After the Resolutions were read a young gentleman from London was called upon and took the floor. He proceeded to discuss the resolutions in a style which was very creditable for one of his years--he having evidently not tarried in Jerricho long enough for his beard to have grown--and which, having been carefully committed, was very well declaimed. If he had given credit to Webster, and other statesman from whom he quoted the most beautiful portions of his sophomorical exhibition, he would not have seemed to be guilty of plagiarism.

Mr. Brewer followed in his usual, easy style; but had like to draw tears from "eyes unused to weeping" by declaring that there was danger of Washington's grave being translated to some foreign land if the Cresson fusion ticket, and its candidate, John B. Breckinridge, should be defeated.

Mr. Douglas--not the "little giant," but our fellow-townsman--next responded to the calls of the meeting in a short speech, which never touched one of the Resolves, nor enlightened the people on the all-important subject--the object of the meeting.

After the last speaker took his seat the Resolutions and preamble were passed in a lump. One of the orators of the occasion asked another of them to call for three cheers, and he asked the third speaker to call for them, but, as neither liked to venture upon so hazardous an undertaking, the meeting dispersed as quietly and solemnly as though they had just been attending a funeral.

Our County Ticket
(Column 3)
Summary: A bit of advice to Republican voters against voting for Locofocos who claim not to want the defeat the entire Republican ticket, but just to win their personal elections.
Presto, Change
(Column 4)
Summary: A note of inconsistency by the Times (a.k.a. "Shetter Weed") who supports Foster because he was nominated before the Democrats' division, and yet it also supports Schell, from Beford, for the local district, who was nominated after the split.
(Names in announcement: William P. Schell)
Tell The Truth, Once
(Column 4)
Summary: The Repository accuses the Chambersburg Times for publishing a number of lies in its most recent edition--particularly their description of the Wide Awakes.
Town Clique
(Column 4)
Summary: The Repository accuses the Valley Spirit of being two-faced towards Douglas supporters and candidates--calling them the "town Clique" (Keyser, Toms, Hamsher & Co.) --and yet not allowing Democratic opponents (of Douglas candidates) to advertise for their elections in the Spirit.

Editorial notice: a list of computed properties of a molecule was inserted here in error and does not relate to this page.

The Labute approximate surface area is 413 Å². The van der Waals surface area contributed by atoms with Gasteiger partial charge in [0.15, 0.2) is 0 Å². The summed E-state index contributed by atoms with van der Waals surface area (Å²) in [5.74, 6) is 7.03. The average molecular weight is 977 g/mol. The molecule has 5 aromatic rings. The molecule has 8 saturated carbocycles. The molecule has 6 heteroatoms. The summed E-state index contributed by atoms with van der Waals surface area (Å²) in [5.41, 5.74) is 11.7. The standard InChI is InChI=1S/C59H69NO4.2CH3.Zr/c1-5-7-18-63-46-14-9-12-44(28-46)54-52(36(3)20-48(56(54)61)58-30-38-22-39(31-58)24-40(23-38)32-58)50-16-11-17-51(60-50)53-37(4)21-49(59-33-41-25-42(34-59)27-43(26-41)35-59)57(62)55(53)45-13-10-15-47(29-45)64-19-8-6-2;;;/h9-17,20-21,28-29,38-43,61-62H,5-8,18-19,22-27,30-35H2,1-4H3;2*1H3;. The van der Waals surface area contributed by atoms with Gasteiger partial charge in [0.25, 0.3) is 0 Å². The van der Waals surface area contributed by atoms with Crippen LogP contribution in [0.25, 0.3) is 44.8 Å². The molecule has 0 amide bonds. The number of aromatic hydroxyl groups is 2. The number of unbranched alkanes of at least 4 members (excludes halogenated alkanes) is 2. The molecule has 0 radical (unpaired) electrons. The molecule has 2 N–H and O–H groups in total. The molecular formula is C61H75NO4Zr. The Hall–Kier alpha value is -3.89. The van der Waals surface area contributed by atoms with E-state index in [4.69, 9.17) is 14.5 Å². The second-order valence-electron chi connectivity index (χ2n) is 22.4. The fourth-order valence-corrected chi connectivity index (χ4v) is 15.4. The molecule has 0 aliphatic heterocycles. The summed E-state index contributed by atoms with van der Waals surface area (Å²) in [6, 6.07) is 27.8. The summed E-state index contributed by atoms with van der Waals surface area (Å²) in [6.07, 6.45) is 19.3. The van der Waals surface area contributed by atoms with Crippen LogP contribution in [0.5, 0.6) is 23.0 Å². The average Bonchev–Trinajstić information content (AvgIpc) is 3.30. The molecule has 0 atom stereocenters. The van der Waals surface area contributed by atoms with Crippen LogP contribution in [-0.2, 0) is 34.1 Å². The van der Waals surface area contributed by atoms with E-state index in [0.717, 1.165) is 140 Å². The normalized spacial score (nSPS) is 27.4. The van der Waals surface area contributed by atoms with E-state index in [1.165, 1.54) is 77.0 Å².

(Names in announcement: Keyser, Toms, Hamsher)
Full Text of Article:

The last few issues of the Valley Spirit have been loud in denouncing certain Locofoco leaders of this place as the "town clique." What caused the Spirit to break faith with its life-long friends? The managers of that journal have certainly belonged to the "town clique" for some years themselves. We have been informed that an humble number of their party, residing at Fayetteville, who aspired to fill one of the Court House offices, sent to the Spirit office, a short time before the meeting of the Douglas convention, his advertisement accompanied with the cash; but the Spirit, and the "town clique," refused to give him a hearing. The bold few who compose the "town clique" had determined to choke off every person in the party who would dare to run in opposition to the present incumbents--all good, true, loyal Douglas men. The course of the Spirit is somewhat strange, while busily engaged denouncing the Douglas men of Chambersburg as being "the town clique" it is industriously engaged assisting the Douglas leaders to elect the Douglas candidates of the "town clique"--Keyser, Toms, Hamsher & Co.

Good News
(Column 4)
Summary: A response to a Spirit article, which stated that Lincoln's ugliness chased away all his family's and neighbors' 'darkies.'
Full Text of Article:

According to a silly article in the Spirit, our candidate for the Presidency, "honest ole Abe," is so homely that in his infancy his personal appearance frightened all his father's darkies so badly that they ran off from their master; and as he grew larger, and mingled with other boys, he frightened the slaves of his neighbors so that they took to their heels, which caused the owners of human chattles [sic] to beseech him to leave Kentucky.